For data, it’s sensible to have backups stored on a cloud server. Beyond this, one of the biggest problems caused by storms and power outages is that it can be difficult to stay in touch with your team. That’s why it’s a good idea to have alternative modes of communication in place. It’s also good to get an emergency contact number of someone not in the immediate area for each team member. – Kalin Kassabov, ProTexting
7. Work remotely.
Even in southern California, we have been getting a lot of rain in the winter. During this time, traffic can be pretty horrific. On occasions like this, we encourage our team to work from home. We stay connected using Trello, so everyone is on top of their goals. But this gives us peace of mind knowing that it won’t take anyone two hours to arrive and that they’re safe. – Zach Binder, Bell + Ivy
8. Create a ‘storm-proof’ room.
If you live in an area where storms are common, you can buy supplies to storm-proof a room in your office. Ideally, this room will contain all physical records and servers with sensitive data. A storm room should be used in conjunction with an off-site backup service. – David Henzel, LTVPlus
9. Have emergency kits ready.
In southern California, we don’t have to deal with many storms. However, we do have to be wary of earthquakes, which is why I make sure that our office always has a fully stocked emergency kit with water bottles, energy bars and first aid supplies. For data protection, our IT team performs semi-regular backups onto a physical hard drive contained in an emergency-proof safe. – Bryce Welker, Beat The CPA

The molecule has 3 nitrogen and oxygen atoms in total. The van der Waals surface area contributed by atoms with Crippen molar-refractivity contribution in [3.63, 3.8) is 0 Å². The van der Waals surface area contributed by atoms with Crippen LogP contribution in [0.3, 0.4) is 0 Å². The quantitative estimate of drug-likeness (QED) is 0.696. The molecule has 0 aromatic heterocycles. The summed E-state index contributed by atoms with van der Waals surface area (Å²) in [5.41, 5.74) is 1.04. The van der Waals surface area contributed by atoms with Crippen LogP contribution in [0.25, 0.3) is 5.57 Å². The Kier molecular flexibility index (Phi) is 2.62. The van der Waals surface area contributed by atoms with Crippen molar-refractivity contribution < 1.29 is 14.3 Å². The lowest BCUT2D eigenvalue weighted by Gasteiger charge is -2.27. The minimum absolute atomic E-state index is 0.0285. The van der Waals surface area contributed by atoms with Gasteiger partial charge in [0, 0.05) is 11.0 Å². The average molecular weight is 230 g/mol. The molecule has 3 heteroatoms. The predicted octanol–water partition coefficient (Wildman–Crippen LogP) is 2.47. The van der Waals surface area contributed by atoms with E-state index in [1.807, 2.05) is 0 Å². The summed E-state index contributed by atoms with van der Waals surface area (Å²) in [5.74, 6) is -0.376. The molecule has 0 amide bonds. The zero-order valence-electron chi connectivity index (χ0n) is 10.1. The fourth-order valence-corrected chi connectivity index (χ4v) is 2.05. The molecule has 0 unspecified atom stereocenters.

10. Practice preparing your team.
It’s important to have fully open communication with your team members in case anything happens to your data during storm season. By letting them know what to expect, it’s possible you can save your business before all important data and information is lost. A prepared team is one likelier to succeed. – Chris Christoff, MonsterInsights
11. Use surge protectors.
If hospitals have generators, then businesses should have surge protectors in every outlet. Never let your machines get fried, whether you’re at the office or not. Shut them down if you do leave for the storm. Back up your data constantly. Allow employees to work remotely during the storm and ask them not to rely on internet-based services that might not save properly. – Duran Inci, Optimum7
12. Get server racks.
Flooding is a real issue during storm season, so make sure your important equipment is off the ground so that in the case of a flood, it will be out of harm’s way. For example, you can get server racks to store your servers off the ground. They’re inexpensive, easy to install and a simple way to protect your data during storm season. – John Turner, SeedProd LLC
This post is part of our contributor series. The views expressed are the author’s own and not necessarily shared by TNW.
Published August 23, 2019 — 09:00 UTC
Jessica spends 12 hours a day on the internet managing security for web assets and loves her macha tea